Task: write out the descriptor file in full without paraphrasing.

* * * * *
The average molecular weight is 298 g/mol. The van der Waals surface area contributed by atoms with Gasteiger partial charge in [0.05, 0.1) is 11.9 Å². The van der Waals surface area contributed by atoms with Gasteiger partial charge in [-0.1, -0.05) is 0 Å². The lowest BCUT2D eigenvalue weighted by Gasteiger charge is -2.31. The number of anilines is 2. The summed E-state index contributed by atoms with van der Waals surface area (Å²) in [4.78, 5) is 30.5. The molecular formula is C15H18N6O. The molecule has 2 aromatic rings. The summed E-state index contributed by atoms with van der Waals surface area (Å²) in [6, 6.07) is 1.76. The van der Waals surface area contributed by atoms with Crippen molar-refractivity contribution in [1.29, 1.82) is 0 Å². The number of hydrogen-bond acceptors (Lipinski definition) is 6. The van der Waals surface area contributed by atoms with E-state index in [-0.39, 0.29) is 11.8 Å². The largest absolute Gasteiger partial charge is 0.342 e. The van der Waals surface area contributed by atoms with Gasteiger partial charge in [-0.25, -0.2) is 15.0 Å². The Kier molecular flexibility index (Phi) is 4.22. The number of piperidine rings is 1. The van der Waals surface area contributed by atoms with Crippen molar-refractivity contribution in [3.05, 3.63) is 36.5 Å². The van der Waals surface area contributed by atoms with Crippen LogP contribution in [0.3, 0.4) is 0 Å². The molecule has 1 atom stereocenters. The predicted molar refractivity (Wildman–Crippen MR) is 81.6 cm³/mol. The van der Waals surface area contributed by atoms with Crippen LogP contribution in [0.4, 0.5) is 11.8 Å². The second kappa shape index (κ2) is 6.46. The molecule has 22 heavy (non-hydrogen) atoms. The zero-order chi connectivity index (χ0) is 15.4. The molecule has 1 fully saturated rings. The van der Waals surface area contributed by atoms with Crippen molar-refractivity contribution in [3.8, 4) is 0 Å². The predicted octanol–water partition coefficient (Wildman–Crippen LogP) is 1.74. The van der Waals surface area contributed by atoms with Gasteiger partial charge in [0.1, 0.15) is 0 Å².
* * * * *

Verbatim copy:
The average molecular weight is 298 g/mol. The van der Waals surface area contributed by atoms with Gasteiger partial charge in [0.05, 0.1) is 11.9 Å². The van der Waals surface area contributed by atoms with Gasteiger partial charge in [-0.1, -0.05) is 0 Å². The lowest BCUT2D eigenvalue weighted by Gasteiger charge is -2.31. The number of anilines is 2. The summed E-state index contributed by atoms with van der Waals surface area (Å²) in [4.78, 5) is 30.5. The molecular formula is C15H18N6O. The molecule has 2 aromatic rings. The summed E-state index contributed by atoms with van der Waals surface area (Å²) in [6, 6.07) is 1.76. The van der Waals surface area contributed by atoms with Crippen molar-refractivity contribution in [1.29, 1.82) is 0 Å². The number of hydrogen-bond acceptors (Lipinski definition) is 6. The van der Waals surface area contributed by atoms with E-state index in [-0.39, 0.29) is 11.8 Å². The largest absolute Gasteiger partial charge is 0.342 e. The van der Waals surface area contributed by atoms with Gasteiger partial charge in [-0.25, -0.2) is 15.0 Å². The Kier molecular flexibility index (Phi) is 4.22. The number of piperidine rings is 1. The van der Waals surface area contributed by atoms with Crippen molar-refractivity contribution in [3.05, 3.63) is 36.5 Å². The van der Waals surface area contributed by atoms with Crippen LogP contribution in [0.3, 0.4) is 0 Å². The molecule has 1 atom stereocenters. The predicted molar refractivity (Wildman–Crippen MR) is 81.6 cm³/mol. The van der Waals surface area contributed by atoms with Crippen LogP contribution in [0.4, 0.5) is 11.8 Å². The second kappa shape index (κ2) is 6.46. The molecule has 22 heavy (non-hydrogen) atoms. The zero-order chi connectivity index (χ0) is 15.4. The molecule has 1 fully saturated rings. The van der Waals surface area contributed by atoms with Crippen molar-refractivity contribution in [3.8, 4) is 0 Å². The predicted octanol–water partition coefficient (Wildman–Crippen LogP) is 1.74. The van der Waals surface area contributed by atoms with Gasteiger partial charge in [0.1, 0.15) is 0 Å².